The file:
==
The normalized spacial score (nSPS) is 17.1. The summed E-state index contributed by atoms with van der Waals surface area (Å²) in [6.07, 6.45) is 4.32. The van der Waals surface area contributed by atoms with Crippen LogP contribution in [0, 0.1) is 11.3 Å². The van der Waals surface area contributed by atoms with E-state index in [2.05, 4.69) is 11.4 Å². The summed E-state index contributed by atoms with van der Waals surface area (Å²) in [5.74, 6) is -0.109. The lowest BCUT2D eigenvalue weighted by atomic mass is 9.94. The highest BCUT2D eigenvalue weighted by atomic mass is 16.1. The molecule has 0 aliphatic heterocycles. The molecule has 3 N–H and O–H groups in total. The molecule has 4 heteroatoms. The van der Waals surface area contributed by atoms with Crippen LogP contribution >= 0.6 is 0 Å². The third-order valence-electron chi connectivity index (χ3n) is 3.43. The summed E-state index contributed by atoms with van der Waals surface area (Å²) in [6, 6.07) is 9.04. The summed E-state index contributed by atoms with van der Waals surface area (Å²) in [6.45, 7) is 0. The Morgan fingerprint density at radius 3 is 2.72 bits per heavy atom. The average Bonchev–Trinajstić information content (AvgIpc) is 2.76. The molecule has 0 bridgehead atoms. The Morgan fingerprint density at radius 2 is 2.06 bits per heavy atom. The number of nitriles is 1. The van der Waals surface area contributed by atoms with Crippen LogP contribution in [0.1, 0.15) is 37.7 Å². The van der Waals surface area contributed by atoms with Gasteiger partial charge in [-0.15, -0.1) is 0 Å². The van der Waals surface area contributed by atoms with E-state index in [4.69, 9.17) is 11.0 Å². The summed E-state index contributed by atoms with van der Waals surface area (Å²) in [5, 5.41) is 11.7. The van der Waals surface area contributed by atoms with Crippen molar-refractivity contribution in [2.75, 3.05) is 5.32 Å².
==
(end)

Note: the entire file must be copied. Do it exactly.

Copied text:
The normalized spacial score (nSPS) is 17.1. The summed E-state index contributed by atoms with van der Waals surface area (Å²) in [6.07, 6.45) is 4.32. The van der Waals surface area contributed by atoms with Crippen LogP contribution in [0, 0.1) is 11.3 Å². The van der Waals surface area contributed by atoms with E-state index in [2.05, 4.69) is 11.4 Å². The summed E-state index contributed by atoms with van der Waals surface area (Å²) in [5.74, 6) is -0.109. The lowest BCUT2D eigenvalue weighted by atomic mass is 9.94. The highest BCUT2D eigenvalue weighted by atomic mass is 16.1. The molecule has 0 aliphatic heterocycles. The molecule has 3 N–H and O–H groups in total. The molecule has 4 heteroatoms. The van der Waals surface area contributed by atoms with Crippen LogP contribution >= 0.6 is 0 Å². The third-order valence-electron chi connectivity index (χ3n) is 3.43. The summed E-state index contributed by atoms with van der Waals surface area (Å²) in [6, 6.07) is 9.04. The summed E-state index contributed by atoms with van der Waals surface area (Å²) in [6.45, 7) is 0. The Morgan fingerprint density at radius 3 is 2.72 bits per heavy atom. The average Bonchev–Trinajstić information content (AvgIpc) is 2.76. The molecule has 0 bridgehead atoms. The Morgan fingerprint density at radius 2 is 2.06 bits per heavy atom. The number of nitriles is 1. The van der Waals surface area contributed by atoms with Crippen LogP contribution in [0.1, 0.15) is 37.7 Å². The van der Waals surface area contributed by atoms with Gasteiger partial charge in [-0.15, -0.1) is 0 Å². The van der Waals surface area contributed by atoms with E-state index in [4.69, 9.17) is 11.0 Å². The summed E-state index contributed by atoms with van der Waals surface area (Å²) in [5, 5.41) is 11.7. The van der Waals surface area contributed by atoms with Crippen molar-refractivity contribution in [2.75, 3.05) is 5.32 Å².